GENESEE - Most of us have felt the pangs of hunger if we missed a meal because we were late for school or work, or if our day was just too busy that we did not have the time to eat. But what if you are hungry every day when you leave your house or apartment? Not because you are late for school or work and don't have time to eat, but you don't have the money to go to the store to buy groceries and you have grown accustomed to the pain of an empty stomach as a normal way of life.
You could be a young mother feeling unimaginable guilt for only having water to put in her baby's bottle, or having no breakfast to give her school-aged children before they leave for school without lunches to send with them. And this does not happen only once, but day after day, week after week, unless the mother or father can find help through a local agency for food stamps or a community food bank.
There are many reasons people need the help of food banks: a large portion of food bank clients are classified as "the working poor" who have one or more people with jobs in a single family but the majority of their paychecks are spent for rising rent or mortgage payments, utilities, gas, clothing, medications and other necessities. Others are senior citizens who struggle to survive on their monthly Social Security checks: food banks help to stretch their food dollars or many of them would go hungry or have to cut back on medications to spend the money on food.
Some clients are disabled and unable to work or have had health emergencies. Others have lost jobs and have been unable to find another job quickly enough to provide enough food to feed their family. Others have little or no job skills and are unable to attain employment, struggling to make ends meet.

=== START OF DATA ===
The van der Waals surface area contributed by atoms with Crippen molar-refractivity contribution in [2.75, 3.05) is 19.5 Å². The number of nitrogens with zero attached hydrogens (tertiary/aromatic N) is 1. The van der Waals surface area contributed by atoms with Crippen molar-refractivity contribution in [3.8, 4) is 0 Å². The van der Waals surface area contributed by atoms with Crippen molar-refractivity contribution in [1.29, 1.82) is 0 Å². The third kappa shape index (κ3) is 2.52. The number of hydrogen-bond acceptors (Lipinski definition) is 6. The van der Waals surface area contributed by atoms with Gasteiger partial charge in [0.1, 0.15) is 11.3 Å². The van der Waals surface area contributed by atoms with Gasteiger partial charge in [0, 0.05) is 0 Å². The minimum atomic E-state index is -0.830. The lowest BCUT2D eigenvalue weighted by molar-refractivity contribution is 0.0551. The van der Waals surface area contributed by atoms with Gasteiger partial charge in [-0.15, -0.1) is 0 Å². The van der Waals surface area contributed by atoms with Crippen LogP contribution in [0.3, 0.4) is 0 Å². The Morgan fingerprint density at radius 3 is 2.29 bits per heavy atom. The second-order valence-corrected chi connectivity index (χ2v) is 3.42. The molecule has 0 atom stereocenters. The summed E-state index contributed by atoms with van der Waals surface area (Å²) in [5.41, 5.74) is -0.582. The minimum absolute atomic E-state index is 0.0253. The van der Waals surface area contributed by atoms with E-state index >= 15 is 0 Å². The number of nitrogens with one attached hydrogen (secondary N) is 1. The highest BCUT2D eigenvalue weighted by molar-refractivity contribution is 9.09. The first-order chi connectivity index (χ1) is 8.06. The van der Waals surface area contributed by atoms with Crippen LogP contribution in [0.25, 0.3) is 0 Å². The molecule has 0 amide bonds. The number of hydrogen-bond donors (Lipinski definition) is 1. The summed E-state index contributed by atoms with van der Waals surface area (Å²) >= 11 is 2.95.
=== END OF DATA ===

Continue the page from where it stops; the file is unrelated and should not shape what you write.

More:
A SOUTH END SAVIOR
There are various non-profit food bank distribution agencies in Washington, such as Northwest Harvest and Food Lifeline, which distribute food and other necessities to all of the state's food banks. However, it is impossible for them to provide enough for all of Washington without the help of neighborhood-centered food banks like the Northwest Community Services (NWCS) Food Bank at 4205 Rainier Ave. S.
Founded in 1991, The NWCS Food Bank covers all of Rainier Valley, Beacon Hill, West Seattle and other areas: their mottos is, "Nobody is turned away, no matter where they live."
The South End food bank is one of the poorest and neediest in Seattle and serves a community of various nationalities and cultures, resulting in many of the clients unable to speak English.
Julia Ann Berger has been volunteering at the NWCS Food Bank for 17 years. She lives in Burien but comes to the food bank in Rainier Valley to answer the telephone and register clients. When a new client comes in, Berger asks them for identification or a piece of mail with their address before filing it and asking them to sign in. This file system is designed to help the food bank figure out approximately how many regular clients they serve, but identification is not a must for someone to get help from the NWCS Food Bank.
"We don't turn anyone away, everyone is welcome, whether they have identification or not or wherever they come from," Berger asserted. "All are welcome here and will be given food. They are not required to live in the area for us to give them food; there are no boundaries."
Berger also explained that a person in need isn't required to show up at the NWCS Food Bank door to get help.
"We also have homebound services for people that are homebound, and we give out bags of food to caregivers," Berger noted. "And every third Friday is baby day when we give out anything we have [to needy parents] that has been donated for babies, such as formula, diapers, wipes, baby food, clothing, strollers and even furniture."